When I got back, I went to class on Tuesday--and found that two of my contemporaries, Warren and Larry, both 51, had gone to the black belt test on Sunday and had gotten their black belts. I was thrilled for them, and they were so happy.

I would be less than totally honest if I didn't also say I was feeling a bit blue that I wasn't there to get my belt with them. They both said I should have been there to get the belt also. Between work, hurting my shoulder and just not having time to train, I knew I wouldn't be able to test this past Sunday. With everything still going on, I do wonder when I'll be able to test.

Tonight, I go to sparring class. We'll see how much of a hindrance my lack of consistent conditioning poses.

Sunday, October 5, 2008

Shoulder Improving; Dance As Exercise

After my doctor visit, resulting in the torn labrum diagnosis, I spoke with some friends from my martial arts school who said this particular doctor is something of an alarmist. So I have been planning to visit another orthopedic doctor, but haven't had time to see one yet--the financial crisis is having me working six days a week and long hours each day. (My own view is that we're going to see what the Great Depression would have been like had regulators back then known more and acted faster.)

Due to this work demand, and due to my desire to also spend time with family despite all this work, I also haven't been able to make many of my classes. And in class, I've been mostly avoiding using my left shoulder whenever possible--not doing two-handed push-ups, for instance.

The good news is that the shoulder is getting better, whether due to this benign neglect or in spite of it. I actually recently started doing two-handed push-ups again, and my shoulder didn't hurt. I'm not going nuts and doing tons of push-ups, I don't want to push the envelope. I stopped Saturday at 50.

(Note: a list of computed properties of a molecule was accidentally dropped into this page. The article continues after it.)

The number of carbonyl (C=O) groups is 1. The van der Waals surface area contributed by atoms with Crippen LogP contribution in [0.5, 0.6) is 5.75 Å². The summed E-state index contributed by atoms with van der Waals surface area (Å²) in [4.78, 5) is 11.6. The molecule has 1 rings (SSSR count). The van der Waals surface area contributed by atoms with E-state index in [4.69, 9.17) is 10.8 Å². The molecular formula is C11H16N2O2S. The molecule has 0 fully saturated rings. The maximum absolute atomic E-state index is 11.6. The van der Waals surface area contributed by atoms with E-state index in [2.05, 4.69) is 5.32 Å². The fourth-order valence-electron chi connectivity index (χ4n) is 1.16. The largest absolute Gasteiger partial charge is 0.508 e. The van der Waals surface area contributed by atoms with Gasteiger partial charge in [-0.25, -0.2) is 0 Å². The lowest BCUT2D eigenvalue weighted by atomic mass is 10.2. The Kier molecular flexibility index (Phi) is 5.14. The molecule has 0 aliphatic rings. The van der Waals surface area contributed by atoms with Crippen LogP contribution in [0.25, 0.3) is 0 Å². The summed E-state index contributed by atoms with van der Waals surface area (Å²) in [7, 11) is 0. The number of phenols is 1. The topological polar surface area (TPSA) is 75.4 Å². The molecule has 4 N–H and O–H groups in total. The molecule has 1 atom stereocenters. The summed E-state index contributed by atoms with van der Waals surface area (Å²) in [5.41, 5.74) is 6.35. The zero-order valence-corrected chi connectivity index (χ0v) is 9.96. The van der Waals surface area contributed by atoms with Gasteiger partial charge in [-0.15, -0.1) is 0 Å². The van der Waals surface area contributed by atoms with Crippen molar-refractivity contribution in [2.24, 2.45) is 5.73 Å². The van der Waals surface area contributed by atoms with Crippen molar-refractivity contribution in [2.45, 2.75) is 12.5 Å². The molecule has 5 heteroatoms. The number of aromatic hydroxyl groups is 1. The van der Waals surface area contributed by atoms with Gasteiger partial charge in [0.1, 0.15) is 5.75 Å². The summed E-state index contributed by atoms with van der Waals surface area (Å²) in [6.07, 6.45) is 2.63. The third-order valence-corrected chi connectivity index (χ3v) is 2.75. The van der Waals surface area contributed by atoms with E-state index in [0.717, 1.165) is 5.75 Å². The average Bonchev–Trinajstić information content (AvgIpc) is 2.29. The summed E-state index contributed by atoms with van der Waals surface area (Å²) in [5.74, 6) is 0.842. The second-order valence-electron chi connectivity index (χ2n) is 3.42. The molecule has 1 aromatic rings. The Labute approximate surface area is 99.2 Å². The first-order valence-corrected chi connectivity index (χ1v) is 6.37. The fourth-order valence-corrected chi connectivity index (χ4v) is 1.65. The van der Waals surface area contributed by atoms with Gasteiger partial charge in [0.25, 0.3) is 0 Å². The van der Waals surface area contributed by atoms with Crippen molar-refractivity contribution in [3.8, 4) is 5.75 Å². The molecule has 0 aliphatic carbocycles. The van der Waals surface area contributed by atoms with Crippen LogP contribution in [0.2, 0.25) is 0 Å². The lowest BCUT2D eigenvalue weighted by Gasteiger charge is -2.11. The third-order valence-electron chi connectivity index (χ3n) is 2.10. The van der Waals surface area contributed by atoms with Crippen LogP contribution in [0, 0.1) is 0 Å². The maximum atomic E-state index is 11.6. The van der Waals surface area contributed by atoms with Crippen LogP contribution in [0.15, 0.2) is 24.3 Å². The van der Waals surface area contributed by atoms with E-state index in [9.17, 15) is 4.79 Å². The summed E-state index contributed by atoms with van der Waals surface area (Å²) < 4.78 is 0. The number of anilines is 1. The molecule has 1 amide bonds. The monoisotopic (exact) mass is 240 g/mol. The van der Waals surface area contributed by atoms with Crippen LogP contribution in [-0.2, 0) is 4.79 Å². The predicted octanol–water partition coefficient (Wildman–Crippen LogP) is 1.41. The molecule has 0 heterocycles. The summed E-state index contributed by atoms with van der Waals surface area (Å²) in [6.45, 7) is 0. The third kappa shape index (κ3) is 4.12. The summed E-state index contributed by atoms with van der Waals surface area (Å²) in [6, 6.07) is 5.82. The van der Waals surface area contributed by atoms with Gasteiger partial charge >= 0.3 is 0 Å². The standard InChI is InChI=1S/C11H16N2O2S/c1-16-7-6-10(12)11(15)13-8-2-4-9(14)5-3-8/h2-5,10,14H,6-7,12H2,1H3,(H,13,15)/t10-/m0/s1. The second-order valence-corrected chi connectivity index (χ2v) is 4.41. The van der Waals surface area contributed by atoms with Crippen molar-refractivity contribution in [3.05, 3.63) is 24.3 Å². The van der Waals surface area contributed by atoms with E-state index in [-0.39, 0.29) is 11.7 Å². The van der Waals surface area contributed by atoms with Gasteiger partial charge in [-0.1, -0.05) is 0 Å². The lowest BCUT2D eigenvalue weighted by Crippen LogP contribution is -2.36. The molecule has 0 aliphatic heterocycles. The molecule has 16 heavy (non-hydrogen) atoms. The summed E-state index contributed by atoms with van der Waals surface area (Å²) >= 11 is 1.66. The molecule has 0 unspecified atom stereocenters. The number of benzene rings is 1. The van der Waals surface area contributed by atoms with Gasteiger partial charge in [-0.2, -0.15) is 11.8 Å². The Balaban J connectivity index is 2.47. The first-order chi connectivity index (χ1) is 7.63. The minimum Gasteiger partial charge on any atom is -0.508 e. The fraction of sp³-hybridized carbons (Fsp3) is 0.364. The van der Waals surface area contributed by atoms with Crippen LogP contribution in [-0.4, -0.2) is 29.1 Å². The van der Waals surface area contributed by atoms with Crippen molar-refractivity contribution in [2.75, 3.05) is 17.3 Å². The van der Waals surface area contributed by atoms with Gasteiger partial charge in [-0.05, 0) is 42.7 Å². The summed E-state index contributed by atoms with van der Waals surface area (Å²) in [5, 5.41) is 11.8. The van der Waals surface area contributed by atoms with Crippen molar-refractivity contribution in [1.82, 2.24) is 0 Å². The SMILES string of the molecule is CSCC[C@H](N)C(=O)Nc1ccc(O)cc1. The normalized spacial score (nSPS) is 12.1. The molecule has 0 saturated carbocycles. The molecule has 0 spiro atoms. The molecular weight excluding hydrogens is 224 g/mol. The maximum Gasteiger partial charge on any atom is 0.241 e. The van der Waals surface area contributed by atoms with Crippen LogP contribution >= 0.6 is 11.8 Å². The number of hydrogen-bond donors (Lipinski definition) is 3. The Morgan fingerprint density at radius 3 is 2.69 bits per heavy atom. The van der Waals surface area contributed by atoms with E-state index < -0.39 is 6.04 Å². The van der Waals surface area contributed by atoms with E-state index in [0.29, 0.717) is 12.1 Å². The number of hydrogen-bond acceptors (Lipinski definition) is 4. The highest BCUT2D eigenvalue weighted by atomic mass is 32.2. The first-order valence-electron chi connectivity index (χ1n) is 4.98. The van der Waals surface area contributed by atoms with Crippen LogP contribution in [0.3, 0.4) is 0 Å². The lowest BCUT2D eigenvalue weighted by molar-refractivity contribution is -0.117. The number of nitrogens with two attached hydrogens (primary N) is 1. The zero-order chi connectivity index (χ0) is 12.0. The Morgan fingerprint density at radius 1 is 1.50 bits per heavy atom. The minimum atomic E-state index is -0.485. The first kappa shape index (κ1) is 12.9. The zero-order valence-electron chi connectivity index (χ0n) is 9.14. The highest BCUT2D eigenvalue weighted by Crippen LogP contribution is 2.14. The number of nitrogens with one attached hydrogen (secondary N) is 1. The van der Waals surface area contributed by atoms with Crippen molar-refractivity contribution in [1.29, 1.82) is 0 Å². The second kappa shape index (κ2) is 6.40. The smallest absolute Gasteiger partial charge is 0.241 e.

If things continue this way, I may not need that second doctor visit (or a $300 co-pay for an MRI) at all.

This past week I was only at two hour-long martial arts classes. The week before, only three hours. That's not enough to improve, and not enough to maintain a very high state of cardio, but It's enough, I hope to keep the rust off me.

And some of my off day time with family involves fun, moderate exercise.

On a couple of Wednesday nights, for instance, my wife and I have gone to dance class. The first 45 minutes we work on salsa--which really gets your feet moving--and then next 45 we work on a different dance--tango one night, waltz the other. According to this interesting calorie calculator, half an hour of salsa would burn (at my weight) 210 calories, and half an hour of waltz or tango would burn 140 calories. (I'm not calculating the whole 45 minutes because of instruction time.)

While this is only moderate exercise, there's a lot of evidence that moderate exercise leads to huge health gains--indeed, this article in Science Daily says there are huge health benefits to regular moderate exercise. I wouldn't use dancing to prepare for a tournament or black belt test, but if your goal is to be healthy, regular moderate exercise, from what I read, is really great.

Plus, dancing is fun.